During my travels and work, I’ve met, ridden and trained hundreds of horses around the world. In this blog series I will go through some of the most impactful experiences I’ve had and lessons I’ve learned from the horses I’ve had the pleasure of working with. In this blog I will tell you about Shukran, a fantastic horse I rode a lot in South Africa on safari, and who will always have a special place in my heart. He was the start of some of my most valued training methods.
Shukran wasn’t necessarily considered a very friendly horse around the stables actually. He had incredibly bad eyesight in one eye, and didn’t have the most fantastic life before coming to the stable where I met him. This made him occasionally unpredictable to some people, and slightly aggressive. He wasn’t a bad horse, I believe there is no such thing as a bad horse anyway. He was misunderstood and needed to be treated with the utmost respect. Shukran was a horse that, when approached the wrong way, could quickly kick out or bite. Every now and then, someone would try to slap him on the nose when he tried to bite, only to find out that that was one of the stupidest things they could possibly do. The trick with Shukran was to simply not provoke his aggressive behaviour, which wasn’t actually all that difficult. He was already around fifteen years old when I met him, so there was no point in correcting the behaviour he expressed, and most certainly no need to correct it by using force. Shukran taught me to get to know a horse to the point that they never display unpredictable behaviour anymore. He taught me that, if you know the horse well enough and listen carefully to what they have to say, all behaviour can be predicted. It’s one of the most important lessons I’ve ever learned, and the basis of all horse training. A horse like Shukran doesn’t express unpredictable behaviour, he just responds to the things you do in a way he feels is appropriate. He ended up being one of my best buddies at the stable, and I could do everything I wanted with him. He always came up to me in the paddock, let me brush and touch him everywhere, and I could jump on him bareback or tack him up without him so much as looking grumpy. He’s a lovely horse that taught me a lot about how understanding horse behaviour can make you feel safe with any horse.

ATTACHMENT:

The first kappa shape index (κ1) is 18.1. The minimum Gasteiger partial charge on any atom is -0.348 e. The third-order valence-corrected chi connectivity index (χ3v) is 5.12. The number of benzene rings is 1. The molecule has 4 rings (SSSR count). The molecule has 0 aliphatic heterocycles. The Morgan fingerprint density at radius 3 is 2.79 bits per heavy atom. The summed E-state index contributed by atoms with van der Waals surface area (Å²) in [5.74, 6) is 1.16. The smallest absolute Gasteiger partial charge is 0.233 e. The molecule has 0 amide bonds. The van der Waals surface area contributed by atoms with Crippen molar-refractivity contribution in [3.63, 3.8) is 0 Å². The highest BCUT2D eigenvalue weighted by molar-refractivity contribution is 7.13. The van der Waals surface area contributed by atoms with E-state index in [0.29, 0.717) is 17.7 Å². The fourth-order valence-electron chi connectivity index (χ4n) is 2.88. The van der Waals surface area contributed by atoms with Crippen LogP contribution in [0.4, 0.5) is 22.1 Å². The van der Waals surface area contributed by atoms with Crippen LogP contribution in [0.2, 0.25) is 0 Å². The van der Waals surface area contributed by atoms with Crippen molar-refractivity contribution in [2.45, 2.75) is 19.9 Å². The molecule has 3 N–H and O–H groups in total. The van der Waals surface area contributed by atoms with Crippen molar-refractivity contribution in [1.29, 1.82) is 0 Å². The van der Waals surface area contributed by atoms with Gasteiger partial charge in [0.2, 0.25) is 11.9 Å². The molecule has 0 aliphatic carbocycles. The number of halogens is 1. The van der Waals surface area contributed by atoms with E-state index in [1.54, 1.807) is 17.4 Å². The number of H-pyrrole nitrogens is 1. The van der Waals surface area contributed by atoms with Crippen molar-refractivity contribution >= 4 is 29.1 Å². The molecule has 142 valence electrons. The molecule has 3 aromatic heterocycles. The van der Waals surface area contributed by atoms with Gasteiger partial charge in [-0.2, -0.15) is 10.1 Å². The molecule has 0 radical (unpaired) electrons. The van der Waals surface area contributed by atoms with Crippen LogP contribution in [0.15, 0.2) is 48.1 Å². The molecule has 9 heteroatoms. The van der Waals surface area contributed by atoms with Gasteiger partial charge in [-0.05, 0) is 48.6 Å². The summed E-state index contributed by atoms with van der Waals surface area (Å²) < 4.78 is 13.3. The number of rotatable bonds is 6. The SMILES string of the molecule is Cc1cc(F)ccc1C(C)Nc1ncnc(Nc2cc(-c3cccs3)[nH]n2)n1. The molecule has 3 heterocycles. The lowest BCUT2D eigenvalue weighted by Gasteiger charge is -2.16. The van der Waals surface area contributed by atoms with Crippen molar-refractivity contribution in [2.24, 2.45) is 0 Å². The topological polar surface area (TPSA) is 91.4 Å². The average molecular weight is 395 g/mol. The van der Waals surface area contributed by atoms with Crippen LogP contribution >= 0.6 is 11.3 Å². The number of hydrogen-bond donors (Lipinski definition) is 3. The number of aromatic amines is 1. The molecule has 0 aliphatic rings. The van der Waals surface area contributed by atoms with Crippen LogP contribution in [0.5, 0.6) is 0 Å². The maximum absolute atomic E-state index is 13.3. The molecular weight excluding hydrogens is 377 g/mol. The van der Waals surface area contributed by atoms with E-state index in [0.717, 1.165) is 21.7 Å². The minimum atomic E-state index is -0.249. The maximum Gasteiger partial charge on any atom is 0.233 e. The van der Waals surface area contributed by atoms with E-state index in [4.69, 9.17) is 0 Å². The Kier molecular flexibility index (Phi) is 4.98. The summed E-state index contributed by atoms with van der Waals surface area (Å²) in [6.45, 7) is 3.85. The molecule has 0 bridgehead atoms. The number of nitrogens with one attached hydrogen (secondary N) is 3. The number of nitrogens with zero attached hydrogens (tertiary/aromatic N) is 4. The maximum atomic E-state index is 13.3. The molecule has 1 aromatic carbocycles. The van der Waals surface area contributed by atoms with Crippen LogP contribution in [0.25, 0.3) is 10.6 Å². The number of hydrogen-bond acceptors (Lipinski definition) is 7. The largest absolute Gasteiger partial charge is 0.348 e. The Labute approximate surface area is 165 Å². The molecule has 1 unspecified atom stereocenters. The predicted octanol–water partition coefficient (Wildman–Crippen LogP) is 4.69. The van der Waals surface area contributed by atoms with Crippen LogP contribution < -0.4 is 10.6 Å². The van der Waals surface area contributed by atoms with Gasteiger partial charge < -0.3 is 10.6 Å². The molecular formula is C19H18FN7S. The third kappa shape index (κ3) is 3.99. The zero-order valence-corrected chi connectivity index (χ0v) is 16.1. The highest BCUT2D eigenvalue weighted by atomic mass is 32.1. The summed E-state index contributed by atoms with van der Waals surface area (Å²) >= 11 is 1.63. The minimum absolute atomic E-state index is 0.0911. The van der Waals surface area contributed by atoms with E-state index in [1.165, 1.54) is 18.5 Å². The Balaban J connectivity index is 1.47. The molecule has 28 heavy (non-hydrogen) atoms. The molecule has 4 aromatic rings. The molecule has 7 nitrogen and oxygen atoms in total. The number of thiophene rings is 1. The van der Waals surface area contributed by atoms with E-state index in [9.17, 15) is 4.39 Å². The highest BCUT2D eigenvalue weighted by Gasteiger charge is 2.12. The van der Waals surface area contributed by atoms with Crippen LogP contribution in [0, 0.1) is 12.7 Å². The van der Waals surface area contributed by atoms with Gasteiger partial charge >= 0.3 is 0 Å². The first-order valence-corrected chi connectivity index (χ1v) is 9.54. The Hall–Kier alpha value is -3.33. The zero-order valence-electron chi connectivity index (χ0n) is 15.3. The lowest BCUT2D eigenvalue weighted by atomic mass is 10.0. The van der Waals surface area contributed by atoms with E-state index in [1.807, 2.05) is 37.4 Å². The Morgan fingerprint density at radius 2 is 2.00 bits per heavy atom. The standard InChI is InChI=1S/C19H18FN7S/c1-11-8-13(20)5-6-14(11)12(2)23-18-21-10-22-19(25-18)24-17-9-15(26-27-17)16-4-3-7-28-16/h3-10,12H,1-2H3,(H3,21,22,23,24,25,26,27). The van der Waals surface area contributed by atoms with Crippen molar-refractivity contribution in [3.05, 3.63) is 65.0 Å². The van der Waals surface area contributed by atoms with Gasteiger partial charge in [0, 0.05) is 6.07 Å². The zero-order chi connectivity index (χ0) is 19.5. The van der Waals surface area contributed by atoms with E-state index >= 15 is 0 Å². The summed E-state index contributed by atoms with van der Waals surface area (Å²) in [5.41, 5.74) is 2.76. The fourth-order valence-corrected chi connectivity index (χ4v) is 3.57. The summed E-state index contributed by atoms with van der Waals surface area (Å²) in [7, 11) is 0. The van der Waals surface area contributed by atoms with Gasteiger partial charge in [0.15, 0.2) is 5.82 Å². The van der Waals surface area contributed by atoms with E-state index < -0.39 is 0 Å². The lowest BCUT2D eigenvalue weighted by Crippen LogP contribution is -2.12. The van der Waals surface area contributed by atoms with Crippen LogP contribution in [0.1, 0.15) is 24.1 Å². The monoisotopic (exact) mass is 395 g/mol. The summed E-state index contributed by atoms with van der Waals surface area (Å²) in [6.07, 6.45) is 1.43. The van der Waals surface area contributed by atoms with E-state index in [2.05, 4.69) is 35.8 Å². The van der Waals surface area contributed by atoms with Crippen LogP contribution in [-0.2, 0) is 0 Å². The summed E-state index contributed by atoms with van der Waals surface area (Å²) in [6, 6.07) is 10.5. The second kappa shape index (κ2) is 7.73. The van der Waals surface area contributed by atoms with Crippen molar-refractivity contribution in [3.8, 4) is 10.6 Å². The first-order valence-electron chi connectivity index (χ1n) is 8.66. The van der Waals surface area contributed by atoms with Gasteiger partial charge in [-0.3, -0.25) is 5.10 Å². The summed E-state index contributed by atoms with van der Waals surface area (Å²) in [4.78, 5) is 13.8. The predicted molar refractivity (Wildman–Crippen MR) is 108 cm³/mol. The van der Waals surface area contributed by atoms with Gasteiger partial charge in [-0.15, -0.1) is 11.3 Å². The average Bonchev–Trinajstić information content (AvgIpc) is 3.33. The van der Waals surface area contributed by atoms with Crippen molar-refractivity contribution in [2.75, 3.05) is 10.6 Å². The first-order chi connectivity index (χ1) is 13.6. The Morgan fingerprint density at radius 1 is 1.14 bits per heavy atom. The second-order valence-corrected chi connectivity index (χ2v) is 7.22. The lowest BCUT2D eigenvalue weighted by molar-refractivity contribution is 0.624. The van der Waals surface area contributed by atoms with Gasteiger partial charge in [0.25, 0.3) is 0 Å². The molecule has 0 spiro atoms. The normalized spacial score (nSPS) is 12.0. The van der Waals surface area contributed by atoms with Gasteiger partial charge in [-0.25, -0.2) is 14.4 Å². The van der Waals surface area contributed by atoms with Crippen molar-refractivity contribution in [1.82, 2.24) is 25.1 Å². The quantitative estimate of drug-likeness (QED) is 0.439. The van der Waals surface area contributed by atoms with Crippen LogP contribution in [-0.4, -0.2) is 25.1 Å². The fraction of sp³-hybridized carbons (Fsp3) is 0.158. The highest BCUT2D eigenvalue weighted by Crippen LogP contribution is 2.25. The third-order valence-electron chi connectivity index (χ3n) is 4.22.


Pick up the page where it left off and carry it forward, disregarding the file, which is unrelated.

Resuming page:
Shukran was a bit of a troubled horse, because of his past and his eyesight, but I also really believe he was a rig. His behaviour was extremely stallion-esque, and he never lost muscle mass, even when the rest of the herd did during long periods of rest. He badly needed to find relaxation in his body and mind, and I thankfully was able to help him with that. I won’t try to explain this to you, as I am incredibly bad at putting my training ways into words. However, years after meeting Shukran, I ended up finding a woman called Yvet Blokesch, on instagram. She has a course in which she manages to put her ideas and training methods into words, and it was as if everything fell into place. Yvet perfectly explains the things I was never able to explain in words, about how I did these things to help my horses find peace of mind and relaxation. Therefore, I won’t bore you by trying to explain it myself, but I do recommend having a look at Yvet’s instagram account.
PS: It's funny that the two horses I worked with here, Shukran and Ancounting, also became best friends, just as Pigeon and Shadow did at the other farm. It seems to be a trend that every time I work a set of horses for a long time, they find comfort in each other and stick together. I'm just not sure why, or how this works!
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